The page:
And the anonymity of participants in DeFi transactions, makes it vulnerable for cyberattacks, hacks, scams, false, misleading, or greatly exaggerated recommendations. This may lead to funds theft or loss, without any regulated recourse.

No consumer protections

DeFi has flourished in the absence of rules and regulations. DeFi users however do not receive the protection benefits of transacting with regulated intermediaries. In centralized finance banks are required by law to hold a certain amount of their capital as reserves, to maintain stability and cash you out of your account any time you need. In DeFi they do not receive risk disclosures. Protocols are not subject to risk management requirements, such as capital and liquidity requirements, that protect against loss of consumer funds and systemic risks. So DeFi users may have little recourse should a transaction go foul. There is no help desk or relationship manager to contact if a transaction goes wrong.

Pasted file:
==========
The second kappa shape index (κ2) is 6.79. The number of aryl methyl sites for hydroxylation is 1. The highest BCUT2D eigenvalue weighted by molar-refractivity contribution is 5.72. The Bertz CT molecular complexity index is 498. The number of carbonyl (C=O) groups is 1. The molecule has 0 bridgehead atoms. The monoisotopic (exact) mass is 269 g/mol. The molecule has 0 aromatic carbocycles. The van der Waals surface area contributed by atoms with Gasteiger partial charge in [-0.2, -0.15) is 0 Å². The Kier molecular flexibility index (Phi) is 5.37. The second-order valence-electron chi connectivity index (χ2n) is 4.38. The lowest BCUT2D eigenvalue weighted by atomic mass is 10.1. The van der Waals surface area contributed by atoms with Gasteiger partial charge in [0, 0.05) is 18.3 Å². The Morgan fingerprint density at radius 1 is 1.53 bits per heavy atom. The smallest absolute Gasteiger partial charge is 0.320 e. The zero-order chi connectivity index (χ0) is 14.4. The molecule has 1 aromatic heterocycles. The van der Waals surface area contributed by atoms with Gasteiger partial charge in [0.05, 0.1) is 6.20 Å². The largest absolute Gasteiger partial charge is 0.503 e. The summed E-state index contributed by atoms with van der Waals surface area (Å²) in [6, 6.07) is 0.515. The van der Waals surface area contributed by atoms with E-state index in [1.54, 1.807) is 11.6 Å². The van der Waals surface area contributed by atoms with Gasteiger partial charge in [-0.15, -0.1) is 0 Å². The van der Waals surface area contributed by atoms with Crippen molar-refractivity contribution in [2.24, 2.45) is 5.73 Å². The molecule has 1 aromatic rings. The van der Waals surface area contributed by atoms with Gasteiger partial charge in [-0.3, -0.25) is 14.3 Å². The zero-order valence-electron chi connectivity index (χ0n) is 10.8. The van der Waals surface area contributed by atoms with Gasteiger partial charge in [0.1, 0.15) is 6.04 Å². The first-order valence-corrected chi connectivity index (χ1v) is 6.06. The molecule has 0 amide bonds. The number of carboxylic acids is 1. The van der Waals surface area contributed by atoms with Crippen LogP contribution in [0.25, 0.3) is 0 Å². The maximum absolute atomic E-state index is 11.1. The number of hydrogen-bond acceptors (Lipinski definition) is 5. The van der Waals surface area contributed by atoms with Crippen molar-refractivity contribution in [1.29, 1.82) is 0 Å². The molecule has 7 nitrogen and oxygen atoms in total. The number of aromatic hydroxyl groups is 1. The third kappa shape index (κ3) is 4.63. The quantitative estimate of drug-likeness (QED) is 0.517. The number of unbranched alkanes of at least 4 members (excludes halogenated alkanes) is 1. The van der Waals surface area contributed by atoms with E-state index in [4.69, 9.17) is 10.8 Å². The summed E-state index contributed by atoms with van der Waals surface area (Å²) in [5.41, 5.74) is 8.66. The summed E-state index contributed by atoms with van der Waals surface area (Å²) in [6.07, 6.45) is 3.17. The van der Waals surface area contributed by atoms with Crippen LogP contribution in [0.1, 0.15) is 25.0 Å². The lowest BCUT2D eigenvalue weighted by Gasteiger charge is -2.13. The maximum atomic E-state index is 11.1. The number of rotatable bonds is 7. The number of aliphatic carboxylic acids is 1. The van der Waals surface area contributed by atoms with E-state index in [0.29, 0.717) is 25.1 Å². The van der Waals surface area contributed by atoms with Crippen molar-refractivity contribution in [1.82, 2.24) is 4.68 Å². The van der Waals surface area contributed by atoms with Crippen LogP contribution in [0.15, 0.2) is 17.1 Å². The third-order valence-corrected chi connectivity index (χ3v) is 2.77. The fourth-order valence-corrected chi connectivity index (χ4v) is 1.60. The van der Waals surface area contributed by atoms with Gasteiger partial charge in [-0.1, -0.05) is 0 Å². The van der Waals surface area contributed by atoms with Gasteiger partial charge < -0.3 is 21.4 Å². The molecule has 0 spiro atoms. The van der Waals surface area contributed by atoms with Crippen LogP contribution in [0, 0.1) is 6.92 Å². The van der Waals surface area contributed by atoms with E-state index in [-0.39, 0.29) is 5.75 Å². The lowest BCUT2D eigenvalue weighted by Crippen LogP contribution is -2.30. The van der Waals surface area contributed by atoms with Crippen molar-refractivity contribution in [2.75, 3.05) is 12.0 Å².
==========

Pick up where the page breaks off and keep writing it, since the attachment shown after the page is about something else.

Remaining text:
Present regulation

DeFi is currently subject to existing regulation laws. The regulatory frameworks that apply to cryptocurrency projects however do not regulate the specifics of DEFI. Their approach is still based on the presence and regulation of centralized intermediaries, and would not work for decentralised DeFi digital asset classes. DeFi transactions conducted between individual users through unhosted wallets would not be subject to existing regulatory requirements, including KYCand AML reviews.Because DeFi protocols support anonymized transactions, there is no meaningful way for market participants to determine what requirements apply to their DeFi transactions.

Regulators are puzzling